Owls Have Amazing Eyes

Birdorable Owls Portrait

Owl eyes are pretty amazing.

They don't really have eye "balls" like humans and other animals. Instead, owl eyes tend to be more tube-shaped. Their elongated eyes are held in place by bones in the skull. Owl eyes are also relatively enormous when compared with human eyes. If a Great Horned Owl were the same size as a human, its eyes would be as large as a pair of oranges. In some owl species, the weight of the eyes accounts for up to five percent of the total weight of the bird.

Because of the shape of an owl's eyes, the bird is unable to move the eyes inside their head. They have to turn their heads around in order to look around. An owl can turn its head about 270 degrees, or about 3/4 of the way around. There are some special adaptations in owl anatomy that allow them to turn their heads so far, including extra vertebrae in the neck, and different blood vessels that keep blood flowing between the head and body.

Unlike many other bird species, owls have forward-facing eyes. This makes them appear more human-like than other birds and may contribute to their general popularity among people. Compare the forward-facing eyes on the Great Grey Owl's face to that of the American Bittern below.

and you are sure about that ?

Great Grey Owl by Rolf B. [CC BY-SA 2.0]

American Bittern by Amy Evenstad for Birdorable

Many owl species are nocturnal, but owls can see perfectly fine in the daylight as well as at night. Because of their excellent night vision, their pupils don't retract as much as in humans. Closing their eyelids halfway or more helps keep the bright light from hurting their eyes. This also gives owls the appearance of being sleepy in daylight, when in fact they may be fully awake and alert.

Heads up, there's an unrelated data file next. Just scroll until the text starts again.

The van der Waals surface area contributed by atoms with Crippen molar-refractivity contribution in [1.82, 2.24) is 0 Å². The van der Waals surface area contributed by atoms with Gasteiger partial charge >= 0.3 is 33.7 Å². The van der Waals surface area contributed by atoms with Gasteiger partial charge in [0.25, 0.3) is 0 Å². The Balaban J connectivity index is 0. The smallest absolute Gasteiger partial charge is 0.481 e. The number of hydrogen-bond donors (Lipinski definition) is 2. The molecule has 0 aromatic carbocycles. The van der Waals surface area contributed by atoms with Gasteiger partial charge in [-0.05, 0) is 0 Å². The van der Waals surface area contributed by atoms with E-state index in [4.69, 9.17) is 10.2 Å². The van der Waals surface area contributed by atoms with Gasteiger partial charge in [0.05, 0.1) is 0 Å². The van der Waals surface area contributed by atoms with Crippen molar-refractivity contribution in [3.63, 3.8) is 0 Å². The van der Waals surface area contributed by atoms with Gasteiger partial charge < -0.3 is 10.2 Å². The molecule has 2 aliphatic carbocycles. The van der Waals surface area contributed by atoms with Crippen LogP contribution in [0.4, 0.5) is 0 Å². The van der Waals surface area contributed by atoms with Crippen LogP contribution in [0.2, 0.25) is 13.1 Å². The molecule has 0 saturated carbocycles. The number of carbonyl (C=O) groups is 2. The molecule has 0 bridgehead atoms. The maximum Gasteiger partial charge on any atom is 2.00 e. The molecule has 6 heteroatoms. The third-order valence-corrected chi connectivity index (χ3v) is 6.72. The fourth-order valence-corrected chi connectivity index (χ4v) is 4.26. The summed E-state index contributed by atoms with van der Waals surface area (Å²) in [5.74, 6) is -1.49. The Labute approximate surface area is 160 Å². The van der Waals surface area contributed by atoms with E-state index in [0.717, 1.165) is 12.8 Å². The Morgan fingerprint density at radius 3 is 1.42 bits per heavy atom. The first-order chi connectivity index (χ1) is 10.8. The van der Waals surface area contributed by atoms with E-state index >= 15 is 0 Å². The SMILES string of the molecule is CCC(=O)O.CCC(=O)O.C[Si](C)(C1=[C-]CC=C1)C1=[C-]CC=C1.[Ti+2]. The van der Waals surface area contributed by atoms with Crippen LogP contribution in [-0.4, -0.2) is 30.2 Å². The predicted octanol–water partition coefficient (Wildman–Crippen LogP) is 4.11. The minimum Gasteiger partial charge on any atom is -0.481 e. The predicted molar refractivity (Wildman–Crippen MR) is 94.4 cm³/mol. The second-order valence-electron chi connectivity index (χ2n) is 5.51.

Owls have three sets of eyelids. Upper and lower eyelids close when the owl blinks or sleeps. A third, semi-transparent lid, called a nictitating membrane, closes diagonally across the eye. This thin layer of tissue is used to keep the eyes clean and to protect the eye while still allowing for some vision. You can see this membrane partially closed in the photo of a Barred Owl below.

Nictitating Membrane

Barred Owl with nictitating membrane visible by Philo Nordlund [CC BY 2.0]

Comments

Eunice Koh on June 20, 2016 at 10:00 AM wrote:
Hi there! My owl has not opened its eyes for days and is not eating as well. It is not tearing or is there any pus. What could the possible cause for this?
Louise Warner on February 23, 2017 at 8:29 AM wrote:
the snowy is my fav.
Phoebe chen on December 9, 2017 at 9:50 PM wrote:
Owls can see well at day time and night time.they can see 100 times better then humans can,but they are color-blind.Owls' eyes are very large,and they control the light coming in by changing the size of the pupils of the eyes.each pupil acts alone.If you stood in the sunlight and your friend stood in the shade, an owl could see each of you well.🌟🌟😉
Tskgecdnt,yuk,7 on March 26, 2018 at 7:07 PM wrote:
Not good enough
Spurwing Plover on May 21, 2022 at 10:57 PM wrote:
The Great Horned Owl they have been used in many Westerns in the Nighttime scines

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